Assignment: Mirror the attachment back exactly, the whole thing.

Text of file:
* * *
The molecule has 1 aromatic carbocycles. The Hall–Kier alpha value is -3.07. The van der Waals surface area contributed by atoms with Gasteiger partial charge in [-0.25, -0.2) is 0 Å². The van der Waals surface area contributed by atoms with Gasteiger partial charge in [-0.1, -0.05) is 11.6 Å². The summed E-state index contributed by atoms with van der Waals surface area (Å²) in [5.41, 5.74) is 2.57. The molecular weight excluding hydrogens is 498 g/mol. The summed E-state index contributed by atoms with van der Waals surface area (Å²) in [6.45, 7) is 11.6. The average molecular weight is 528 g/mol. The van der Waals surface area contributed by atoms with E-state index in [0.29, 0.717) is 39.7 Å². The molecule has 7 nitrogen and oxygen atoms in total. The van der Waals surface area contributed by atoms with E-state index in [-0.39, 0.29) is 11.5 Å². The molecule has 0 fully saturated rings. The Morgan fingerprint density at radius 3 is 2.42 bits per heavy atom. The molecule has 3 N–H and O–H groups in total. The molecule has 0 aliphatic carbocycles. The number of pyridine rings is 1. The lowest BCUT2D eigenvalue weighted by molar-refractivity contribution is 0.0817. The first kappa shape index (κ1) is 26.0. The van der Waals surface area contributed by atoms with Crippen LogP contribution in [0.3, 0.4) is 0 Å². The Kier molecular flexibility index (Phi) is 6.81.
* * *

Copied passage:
The molecule has 1 aromatic carbocycles. The Hall–Kier alpha value is -3.07. The van der Waals surface area contributed by atoms with Gasteiger partial charge in [-0.25, -0.2) is 0 Å². The van der Waals surface area contributed by atoms with Gasteiger partial charge in [-0.1, -0.05) is 11.6 Å². The summed E-state index contributed by atoms with van der Waals surface area (Å²) in [5.41, 5.74) is 2.57. The molecular weight excluding hydrogens is 498 g/mol. The summed E-state index contributed by atoms with van der Waals surface area (Å²) in [6.45, 7) is 11.6. The average molecular weight is 528 g/mol. The van der Waals surface area contributed by atoms with E-state index in [0.29, 0.717) is 39.7 Å². The molecule has 7 nitrogen and oxygen atoms in total. The van der Waals surface area contributed by atoms with E-state index in [-0.39, 0.29) is 11.5 Å². The molecule has 0 fully saturated rings. The Morgan fingerprint density at radius 3 is 2.42 bits per heavy atom. The molecule has 3 N–H and O–H groups in total. The molecule has 0 aliphatic carbocycles. The number of pyridine rings is 1. The lowest BCUT2D eigenvalue weighted by molar-refractivity contribution is 0.0817. The first kappa shape index (κ1) is 26.0. The van der Waals surface area contributed by atoms with Crippen LogP contribution in [0.3, 0.4) is 0 Å². The Kier molecular flexibility index (Phi) is 6.81.